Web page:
This week’s edition of The Economist got a bit of publicity at the weekend for a prediction that the euro crisis could see Australian house prices down 25%, a prediction that brought a chorus of oohs and ahhs from the usual crowd of housing jeremiahs. But they missed an even grimmer prediction in the opening editorial of the same magazine.
“This cannot go on for much longer. Without a dramatic change of heart by the ECB and by European leaders, the single currency could break up within weeks. Any number of events, from the failure of a big bank to the collapse of a government to more dud bond auctions, could cause its demise. In the last week of January, Italy must refinance more than €30 billion ($40 billion) of bonds. If the markets baulk, and the ECB refuses to blink, the world’s third-biggest sovereign borrower could be pushed into default.”
If that’s the case, then if you are travelling to Europe in the next month or two, take some US dollars, it could be the short-term currency of choice if the euro collapses.
Well, there’s an opportunity for the situation to be tested this week. Italy, Spain, France and Belgium will each attempt to borrow billions of euros through a string of debt auctions in the face of growing reluctance by investors to hold even the safest European debt. In fact Belgium, Italy, Spain and France are on course to issue up to €19.5 billion ($US26 billion) in nominal and index-linked bonds next week, as well as another €9 billion to €9.5 billion in short-term bills, according to analysts.
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So it’s no wonder that there are media reports this morning that the International Monetary Fund is looking at linking with the European Central Bank in a €600 billion backstop for Italy.
The La Stampa newspaper reported that such a move would give the new Italian government, led by Mario Monti, a window of 12-18 months to implement urgent budget cuts and growth-boosting reforms “by removing the necessity of having to refinance the debt”. The paper said the fund would guarantee rates of 4% or 5% on the loan — lower than current borrowing costs of more than 7% for two- and five-year Italian debt.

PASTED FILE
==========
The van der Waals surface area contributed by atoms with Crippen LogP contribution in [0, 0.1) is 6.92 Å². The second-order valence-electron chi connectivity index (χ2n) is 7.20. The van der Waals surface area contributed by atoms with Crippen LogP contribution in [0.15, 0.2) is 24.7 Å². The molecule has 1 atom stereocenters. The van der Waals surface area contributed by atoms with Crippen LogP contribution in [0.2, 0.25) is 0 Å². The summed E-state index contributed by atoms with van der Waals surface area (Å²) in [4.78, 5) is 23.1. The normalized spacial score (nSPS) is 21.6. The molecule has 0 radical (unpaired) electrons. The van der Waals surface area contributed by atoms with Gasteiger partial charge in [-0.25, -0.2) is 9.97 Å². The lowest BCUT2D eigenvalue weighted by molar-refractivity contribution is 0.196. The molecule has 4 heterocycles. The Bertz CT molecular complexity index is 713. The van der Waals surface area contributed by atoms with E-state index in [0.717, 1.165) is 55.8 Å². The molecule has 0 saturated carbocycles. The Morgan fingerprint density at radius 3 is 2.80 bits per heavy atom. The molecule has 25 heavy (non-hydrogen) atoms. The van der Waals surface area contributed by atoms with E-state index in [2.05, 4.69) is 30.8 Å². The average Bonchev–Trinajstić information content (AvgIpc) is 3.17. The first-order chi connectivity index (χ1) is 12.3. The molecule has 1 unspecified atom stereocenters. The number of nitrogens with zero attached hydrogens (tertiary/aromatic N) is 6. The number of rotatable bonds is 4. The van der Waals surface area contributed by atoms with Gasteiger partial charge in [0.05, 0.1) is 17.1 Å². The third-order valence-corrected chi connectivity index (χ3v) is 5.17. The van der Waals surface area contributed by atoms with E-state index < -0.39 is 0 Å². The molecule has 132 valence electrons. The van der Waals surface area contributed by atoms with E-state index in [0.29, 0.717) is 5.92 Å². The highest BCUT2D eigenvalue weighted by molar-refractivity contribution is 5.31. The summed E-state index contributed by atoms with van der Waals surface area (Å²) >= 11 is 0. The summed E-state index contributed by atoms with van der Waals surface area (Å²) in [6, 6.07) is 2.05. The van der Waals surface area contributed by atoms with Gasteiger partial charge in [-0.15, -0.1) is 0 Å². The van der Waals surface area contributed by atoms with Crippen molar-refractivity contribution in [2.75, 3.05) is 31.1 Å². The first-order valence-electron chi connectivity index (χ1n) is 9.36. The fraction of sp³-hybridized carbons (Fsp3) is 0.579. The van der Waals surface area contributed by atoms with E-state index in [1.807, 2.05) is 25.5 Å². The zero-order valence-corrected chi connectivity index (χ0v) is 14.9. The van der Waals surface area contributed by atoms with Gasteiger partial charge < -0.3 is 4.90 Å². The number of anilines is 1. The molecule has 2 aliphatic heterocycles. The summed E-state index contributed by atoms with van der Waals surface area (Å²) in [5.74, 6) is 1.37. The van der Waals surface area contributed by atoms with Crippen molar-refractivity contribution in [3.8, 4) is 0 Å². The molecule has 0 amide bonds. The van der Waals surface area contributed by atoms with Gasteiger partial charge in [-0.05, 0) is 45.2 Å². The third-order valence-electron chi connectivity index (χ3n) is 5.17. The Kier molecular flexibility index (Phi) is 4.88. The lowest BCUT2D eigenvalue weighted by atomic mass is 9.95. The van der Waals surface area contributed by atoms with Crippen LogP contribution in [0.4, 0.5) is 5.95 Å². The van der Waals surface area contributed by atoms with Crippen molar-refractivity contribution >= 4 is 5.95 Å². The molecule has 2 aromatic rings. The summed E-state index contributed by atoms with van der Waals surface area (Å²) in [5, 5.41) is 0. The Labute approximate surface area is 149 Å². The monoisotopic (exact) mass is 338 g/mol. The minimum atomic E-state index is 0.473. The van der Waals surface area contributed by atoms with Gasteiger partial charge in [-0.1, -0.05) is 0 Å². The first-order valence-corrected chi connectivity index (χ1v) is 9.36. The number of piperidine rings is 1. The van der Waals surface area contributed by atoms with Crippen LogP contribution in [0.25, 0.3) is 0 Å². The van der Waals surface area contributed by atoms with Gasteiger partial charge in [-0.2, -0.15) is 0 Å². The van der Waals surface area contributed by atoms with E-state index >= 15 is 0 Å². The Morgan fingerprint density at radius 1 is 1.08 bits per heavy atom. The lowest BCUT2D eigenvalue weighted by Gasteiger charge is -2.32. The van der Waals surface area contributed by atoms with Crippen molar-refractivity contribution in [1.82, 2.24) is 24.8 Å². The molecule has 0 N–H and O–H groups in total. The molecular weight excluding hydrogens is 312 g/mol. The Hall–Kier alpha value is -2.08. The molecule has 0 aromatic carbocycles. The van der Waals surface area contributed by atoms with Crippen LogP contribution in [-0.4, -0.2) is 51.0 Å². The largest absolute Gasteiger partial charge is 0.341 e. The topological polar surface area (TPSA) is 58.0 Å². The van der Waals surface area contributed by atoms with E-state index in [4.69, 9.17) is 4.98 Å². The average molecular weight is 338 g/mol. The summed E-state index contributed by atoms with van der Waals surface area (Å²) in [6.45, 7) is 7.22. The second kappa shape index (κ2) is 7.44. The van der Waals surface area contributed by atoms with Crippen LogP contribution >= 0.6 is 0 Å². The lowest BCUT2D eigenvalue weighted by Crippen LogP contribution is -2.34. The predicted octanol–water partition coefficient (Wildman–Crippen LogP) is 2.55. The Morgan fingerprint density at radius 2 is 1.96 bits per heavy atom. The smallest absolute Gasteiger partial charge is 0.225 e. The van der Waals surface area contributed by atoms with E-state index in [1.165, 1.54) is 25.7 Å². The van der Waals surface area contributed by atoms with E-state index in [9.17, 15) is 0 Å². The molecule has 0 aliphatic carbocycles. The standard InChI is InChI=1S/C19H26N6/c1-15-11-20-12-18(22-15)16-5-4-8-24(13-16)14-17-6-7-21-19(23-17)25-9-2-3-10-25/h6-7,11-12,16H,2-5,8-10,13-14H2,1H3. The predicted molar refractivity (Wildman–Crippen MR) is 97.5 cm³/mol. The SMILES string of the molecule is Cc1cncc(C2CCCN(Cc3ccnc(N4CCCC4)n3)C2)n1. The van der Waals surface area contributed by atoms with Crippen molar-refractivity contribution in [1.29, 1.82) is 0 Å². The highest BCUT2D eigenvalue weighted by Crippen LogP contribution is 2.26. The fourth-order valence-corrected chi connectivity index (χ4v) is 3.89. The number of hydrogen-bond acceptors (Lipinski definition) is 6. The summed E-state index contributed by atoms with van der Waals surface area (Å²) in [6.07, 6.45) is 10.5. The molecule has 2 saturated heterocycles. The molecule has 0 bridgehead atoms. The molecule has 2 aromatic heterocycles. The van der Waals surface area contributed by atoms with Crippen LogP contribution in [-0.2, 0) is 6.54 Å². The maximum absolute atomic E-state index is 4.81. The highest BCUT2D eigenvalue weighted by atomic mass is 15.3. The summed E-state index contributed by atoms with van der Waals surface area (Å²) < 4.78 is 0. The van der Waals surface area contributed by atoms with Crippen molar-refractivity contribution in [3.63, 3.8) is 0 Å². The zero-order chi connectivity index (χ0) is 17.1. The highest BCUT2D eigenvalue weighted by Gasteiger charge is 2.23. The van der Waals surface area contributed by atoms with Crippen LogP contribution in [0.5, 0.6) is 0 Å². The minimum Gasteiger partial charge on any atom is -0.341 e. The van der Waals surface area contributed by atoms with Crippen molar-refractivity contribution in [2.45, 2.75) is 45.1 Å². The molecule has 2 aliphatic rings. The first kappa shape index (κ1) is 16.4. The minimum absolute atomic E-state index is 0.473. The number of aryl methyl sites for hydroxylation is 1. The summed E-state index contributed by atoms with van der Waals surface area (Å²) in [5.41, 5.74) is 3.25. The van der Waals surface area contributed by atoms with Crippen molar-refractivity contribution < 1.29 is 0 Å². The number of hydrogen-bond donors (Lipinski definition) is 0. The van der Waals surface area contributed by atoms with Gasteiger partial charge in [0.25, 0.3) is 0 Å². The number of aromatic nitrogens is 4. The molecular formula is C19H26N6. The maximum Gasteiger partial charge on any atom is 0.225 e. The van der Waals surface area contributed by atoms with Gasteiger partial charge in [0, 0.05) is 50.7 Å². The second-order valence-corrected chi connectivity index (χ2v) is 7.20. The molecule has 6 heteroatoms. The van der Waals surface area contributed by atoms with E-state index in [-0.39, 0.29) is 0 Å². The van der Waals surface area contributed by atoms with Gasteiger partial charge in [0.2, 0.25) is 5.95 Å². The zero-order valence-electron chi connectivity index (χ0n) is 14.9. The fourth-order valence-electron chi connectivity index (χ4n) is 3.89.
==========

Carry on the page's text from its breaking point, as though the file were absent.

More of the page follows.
Italy needs to refinance about €400 billion in debt next year, but first it has to get 2011’s financing finished. The question now is whether the markets will give it time to do that. Seeing investors baulked at fully funding last week’s €6 billion issue of 10-year bonds by Germany, we could see what the bond market calls a “market event”, something that absolutely floors confidence. “After the recent hiccups in the primary market arena, all auctions have to be regarded as event risks,” wrote strategists at Commerzbank last week
After the surge in yields on Italian debt to more than 8% on Friday, Belgium’s downgrade by Standard & Poor’s also on Friday and the jump in German yields after that auction last Wednesday, confidence has gone from the market and a credit freeze and recession beckons. And if that happens, then France’s AAA rating will come under pressure.
Italy was forced to pay a record 6.5% for six months bills on Friday. Yields at the 2-, 5- and 10-year levels soaring above 7% as a result. Yields on two-year bonds jumped past 8% in the secondary market on Friday, meaning the Italian yield curve has inverted even more dramatically. (An inverted yield curve is where short-term yields are above longer-term rates and signal the rising prospect of a recession). Germany’s 10-year bond yield ended the week at 2.26%, up from 1.96% last Friday.
Italy is set to sell €500 million to €750 million of index-linked bonds tonight, our time and tomorrow night will see it try to sell between €5 billion and €8 billion of bonds, including a new three-year benchmark, 10-year bonds and a 2020 bond. These issues on Tuesday will test the market’s interest in Italian debt.
Belgium tonight will also try and sell €1 billion to €2 billion of 2018 bonds as well as its 10-year benchmark and other issues. Belgium will have to pay more after Friday’s downgrade to a AA credit rating. Spain is expected to try and sell €3 billion to €4 billion in various bonds on Thursday, while France is set to auction up to €4.5 billion of bonds on the same day.
Tuesday sees a meeting of the 17-member Eurogroup of finance ministers in Brussels. Just what they can now do to halt the slide is problematic. Everything they have tried in the past has failed. The economies of the eurozone and outsiders such as Britain, are is sliding towards recession and the financial system is freezing over.
London will be gloom and doom all week. The mid-term budget review this week is being overshadowed by the realisation the economy is on its way to a recession. Weekend media reports said the Organisation for Economic Development and Co-operation (OECD) will tonight warn that the UK economy will shrink over the first half of 2012.
The forecast will be followed by the mid-term review from the government, new forecast from the independent budget office and then the latest financial stability report from the Bank of England on Thursday, all of which will paint a very pessimistic outlook for the UK.
But let’s return to The Economist’s editorial: “Mrs Merkel and the ECB cannot continue to threaten feckless economies with exclusion from the euro in one breath and reassure markets by promising the euro’s salvation with the next. Unless she chooses soon, Germany’s chancellor will find that the choice has been made for her.” The time to do something conclusive is disappearing by the day.